I'm also fairly highly taxed - I have practically no deductions, and just take the standard deduction. Eager to come up with a strategy that minimizes my effective tax rate.

Never buy a house just to reduce taxes. That said, if you simply can't wait until you have enough to buy a "livable" duplex, I'd buy a SF and use it as your primary residence.

Have you tried reorganizing your space? We have rearranged our main living space about 10 times in 7 years. Each change makes it better. Lack of storage is challenging, but make sure it is a true lack of space, and not an excess of crap.

TrMama

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Re: Real estate and relationship question
« Reply #7 on: March 27, 2014, 11:49:37 AM »
What about buying a larger SF and converting part of it into a rental suite? This is what a lot of Canadians do since a SF home is generally less expensive than a SF home with a suite, when everything else is equal. Renters here don't have any qualms about renting a suite, I don't think this is the case everywhere though.

We were also comfortable with a larger mortgage since we had rental income coming in.

Being Canadian, I have no idea about US taxes.

ingrownstudentloans

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Re: Real estate and relationship question
« Reply #8 on: March 27, 2014, 12:01:16 PM »
have you thought about a SF that your SO rents part of.  You would have to run it by a tax guy/gal, but I am pretty sure you can get the tax advantages of a MF rental property, depreciate 1/2 of 1/27 of the property, write off 1/2 of utilities (if you pay for 100% of them) etc...just a thought that seems to take care of all of your concerns and would let you grow with the house later on if you get married/have kids and want to stay there.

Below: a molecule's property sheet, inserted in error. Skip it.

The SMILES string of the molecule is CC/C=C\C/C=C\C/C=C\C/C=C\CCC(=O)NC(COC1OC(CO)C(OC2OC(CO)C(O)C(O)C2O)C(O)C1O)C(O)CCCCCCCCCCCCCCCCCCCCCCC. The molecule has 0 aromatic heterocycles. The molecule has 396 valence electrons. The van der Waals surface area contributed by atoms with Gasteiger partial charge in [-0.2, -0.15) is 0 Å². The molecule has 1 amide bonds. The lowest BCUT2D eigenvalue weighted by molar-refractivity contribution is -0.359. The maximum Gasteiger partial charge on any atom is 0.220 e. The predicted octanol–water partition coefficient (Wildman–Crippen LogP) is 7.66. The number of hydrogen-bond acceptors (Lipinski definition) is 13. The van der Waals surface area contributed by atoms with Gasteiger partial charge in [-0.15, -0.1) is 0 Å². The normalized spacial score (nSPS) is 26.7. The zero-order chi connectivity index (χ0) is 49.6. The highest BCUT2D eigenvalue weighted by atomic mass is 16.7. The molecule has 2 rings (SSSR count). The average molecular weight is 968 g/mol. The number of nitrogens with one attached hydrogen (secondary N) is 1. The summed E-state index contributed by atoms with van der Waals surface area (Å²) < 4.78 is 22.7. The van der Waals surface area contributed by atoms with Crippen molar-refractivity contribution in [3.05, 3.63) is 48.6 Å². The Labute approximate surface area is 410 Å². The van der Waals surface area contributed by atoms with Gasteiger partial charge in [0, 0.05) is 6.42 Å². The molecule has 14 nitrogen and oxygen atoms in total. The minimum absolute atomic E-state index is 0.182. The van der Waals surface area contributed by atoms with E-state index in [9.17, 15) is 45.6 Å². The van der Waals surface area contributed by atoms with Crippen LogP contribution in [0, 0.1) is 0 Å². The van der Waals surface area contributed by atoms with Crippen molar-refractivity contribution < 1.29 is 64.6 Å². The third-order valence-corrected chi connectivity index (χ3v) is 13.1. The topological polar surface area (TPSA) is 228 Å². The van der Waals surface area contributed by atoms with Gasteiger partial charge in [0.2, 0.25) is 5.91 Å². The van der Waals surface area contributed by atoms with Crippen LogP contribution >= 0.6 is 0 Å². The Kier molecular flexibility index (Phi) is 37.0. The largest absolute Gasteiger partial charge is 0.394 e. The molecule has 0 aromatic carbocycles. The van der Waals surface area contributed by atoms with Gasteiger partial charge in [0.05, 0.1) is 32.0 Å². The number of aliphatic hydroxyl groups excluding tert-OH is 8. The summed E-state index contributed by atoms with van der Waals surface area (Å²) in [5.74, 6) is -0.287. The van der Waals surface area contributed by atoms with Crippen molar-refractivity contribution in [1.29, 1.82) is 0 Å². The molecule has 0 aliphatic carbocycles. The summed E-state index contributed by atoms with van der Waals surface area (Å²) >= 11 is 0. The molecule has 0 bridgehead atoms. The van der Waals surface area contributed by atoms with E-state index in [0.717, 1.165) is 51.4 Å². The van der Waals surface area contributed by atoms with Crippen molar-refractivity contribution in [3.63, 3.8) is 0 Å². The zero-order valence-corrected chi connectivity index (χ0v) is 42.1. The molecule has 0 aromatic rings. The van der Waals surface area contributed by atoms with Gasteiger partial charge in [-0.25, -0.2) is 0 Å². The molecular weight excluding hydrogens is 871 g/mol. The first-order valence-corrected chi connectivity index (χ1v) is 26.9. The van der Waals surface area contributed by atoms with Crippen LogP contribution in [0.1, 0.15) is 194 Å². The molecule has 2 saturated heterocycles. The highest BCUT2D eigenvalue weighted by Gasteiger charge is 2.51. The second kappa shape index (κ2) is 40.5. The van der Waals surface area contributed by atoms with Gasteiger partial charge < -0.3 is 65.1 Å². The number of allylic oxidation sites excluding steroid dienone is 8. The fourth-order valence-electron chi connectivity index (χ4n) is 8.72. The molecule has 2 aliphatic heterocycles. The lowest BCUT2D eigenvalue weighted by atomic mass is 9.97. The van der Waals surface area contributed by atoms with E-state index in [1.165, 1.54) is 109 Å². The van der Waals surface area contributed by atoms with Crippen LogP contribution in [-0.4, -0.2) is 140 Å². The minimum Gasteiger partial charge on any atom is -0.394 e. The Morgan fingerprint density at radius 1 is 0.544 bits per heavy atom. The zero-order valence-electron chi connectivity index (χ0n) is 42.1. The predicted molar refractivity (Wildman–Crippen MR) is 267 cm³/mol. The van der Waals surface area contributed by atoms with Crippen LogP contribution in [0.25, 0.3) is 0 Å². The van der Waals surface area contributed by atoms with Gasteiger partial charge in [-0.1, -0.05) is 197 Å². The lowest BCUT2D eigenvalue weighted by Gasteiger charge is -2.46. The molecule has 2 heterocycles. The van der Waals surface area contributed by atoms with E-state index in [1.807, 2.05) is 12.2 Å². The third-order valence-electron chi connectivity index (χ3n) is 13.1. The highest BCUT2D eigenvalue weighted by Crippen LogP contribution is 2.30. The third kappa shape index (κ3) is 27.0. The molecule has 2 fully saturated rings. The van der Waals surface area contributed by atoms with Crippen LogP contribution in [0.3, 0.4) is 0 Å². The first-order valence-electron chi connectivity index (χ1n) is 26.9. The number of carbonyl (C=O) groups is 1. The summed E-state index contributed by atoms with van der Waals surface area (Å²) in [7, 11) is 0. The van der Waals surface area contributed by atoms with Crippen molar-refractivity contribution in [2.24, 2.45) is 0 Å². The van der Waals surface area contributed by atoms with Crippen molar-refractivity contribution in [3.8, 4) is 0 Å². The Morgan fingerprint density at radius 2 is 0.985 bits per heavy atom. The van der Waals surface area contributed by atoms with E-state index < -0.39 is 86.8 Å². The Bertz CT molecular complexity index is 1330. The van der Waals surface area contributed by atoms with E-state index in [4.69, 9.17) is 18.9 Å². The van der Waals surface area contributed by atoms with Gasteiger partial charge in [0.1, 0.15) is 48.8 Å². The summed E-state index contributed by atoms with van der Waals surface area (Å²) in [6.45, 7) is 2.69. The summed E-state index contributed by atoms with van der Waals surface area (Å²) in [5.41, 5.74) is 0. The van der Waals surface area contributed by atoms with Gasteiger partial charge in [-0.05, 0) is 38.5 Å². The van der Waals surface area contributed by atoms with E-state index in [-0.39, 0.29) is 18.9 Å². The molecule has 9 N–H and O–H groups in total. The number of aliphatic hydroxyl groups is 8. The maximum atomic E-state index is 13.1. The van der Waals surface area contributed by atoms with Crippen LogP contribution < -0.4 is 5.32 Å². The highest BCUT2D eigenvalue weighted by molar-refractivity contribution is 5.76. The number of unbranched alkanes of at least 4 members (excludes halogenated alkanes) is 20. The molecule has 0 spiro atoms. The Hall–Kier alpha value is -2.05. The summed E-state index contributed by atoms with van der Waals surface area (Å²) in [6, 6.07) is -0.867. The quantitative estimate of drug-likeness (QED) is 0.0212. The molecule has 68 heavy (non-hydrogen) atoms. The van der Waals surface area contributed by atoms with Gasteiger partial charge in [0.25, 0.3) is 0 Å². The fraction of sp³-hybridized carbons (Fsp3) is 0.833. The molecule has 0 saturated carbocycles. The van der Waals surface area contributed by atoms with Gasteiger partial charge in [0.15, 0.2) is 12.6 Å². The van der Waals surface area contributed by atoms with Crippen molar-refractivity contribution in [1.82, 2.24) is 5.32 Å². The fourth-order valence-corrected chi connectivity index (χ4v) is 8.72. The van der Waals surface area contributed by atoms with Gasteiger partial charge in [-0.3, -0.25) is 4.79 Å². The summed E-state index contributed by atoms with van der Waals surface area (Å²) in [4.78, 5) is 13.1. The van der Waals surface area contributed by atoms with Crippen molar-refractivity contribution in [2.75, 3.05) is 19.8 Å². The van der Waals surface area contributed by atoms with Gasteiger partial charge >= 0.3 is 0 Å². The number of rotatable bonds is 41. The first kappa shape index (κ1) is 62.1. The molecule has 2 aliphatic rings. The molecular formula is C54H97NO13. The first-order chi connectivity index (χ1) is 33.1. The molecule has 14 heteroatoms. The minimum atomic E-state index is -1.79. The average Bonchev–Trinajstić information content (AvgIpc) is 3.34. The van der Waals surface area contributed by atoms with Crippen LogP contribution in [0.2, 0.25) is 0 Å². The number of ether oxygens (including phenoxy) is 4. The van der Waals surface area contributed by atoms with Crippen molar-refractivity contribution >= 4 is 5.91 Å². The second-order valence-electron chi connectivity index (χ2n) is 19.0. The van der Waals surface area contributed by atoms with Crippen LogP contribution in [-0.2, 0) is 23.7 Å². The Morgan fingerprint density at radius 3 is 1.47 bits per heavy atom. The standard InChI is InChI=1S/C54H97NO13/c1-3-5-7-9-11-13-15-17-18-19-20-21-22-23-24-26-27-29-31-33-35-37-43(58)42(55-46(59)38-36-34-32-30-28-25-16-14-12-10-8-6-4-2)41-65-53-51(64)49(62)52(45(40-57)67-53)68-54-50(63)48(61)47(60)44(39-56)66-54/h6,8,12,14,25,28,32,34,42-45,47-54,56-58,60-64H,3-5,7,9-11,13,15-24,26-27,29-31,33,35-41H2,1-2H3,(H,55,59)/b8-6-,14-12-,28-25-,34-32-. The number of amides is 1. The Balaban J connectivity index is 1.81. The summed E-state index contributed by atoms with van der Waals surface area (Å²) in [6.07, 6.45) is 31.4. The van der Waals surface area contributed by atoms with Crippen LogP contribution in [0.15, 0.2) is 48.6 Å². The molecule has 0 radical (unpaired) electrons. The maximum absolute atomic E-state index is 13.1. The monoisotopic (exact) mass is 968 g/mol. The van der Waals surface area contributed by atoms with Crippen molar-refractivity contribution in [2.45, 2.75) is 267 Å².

Villanelle

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Re: Real estate and relationship question
« Reply #9 on: March 27, 2014, 12:08:56 PM »
Instead of a duplex, can you find a SFH that has a small rental apartment in the basement (or otherwise sectioned off)?

Personally, I'd be concerned about so much mixing of finances and properties and incomes with someone to whom I'm not married, but that a relationship question to ask yourself. 

Daleth

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Re: Real estate and relationship question
« Reply #10 on: March 29, 2014, 10:01:33 AM »
Instead of a duplex, can you find a SFH that has a small rental apartment in the basement (or otherwise sectioned off)?

Yes. Look for the phrase "mother in law suite." Or since that's not always easy to search for on realtor websites (unlike true multi-units which most sites are set up to let you search for), maybe sign up with a good buyer's agent and let him/her know what you're looking for (i.e. either a duplex or SFR with MIL suite).

Personally, I'd be concerned about so much mixing of finances and properties and incomes with someone to whom I'm not married, but that a relationship question to ask yourself.

Ditto.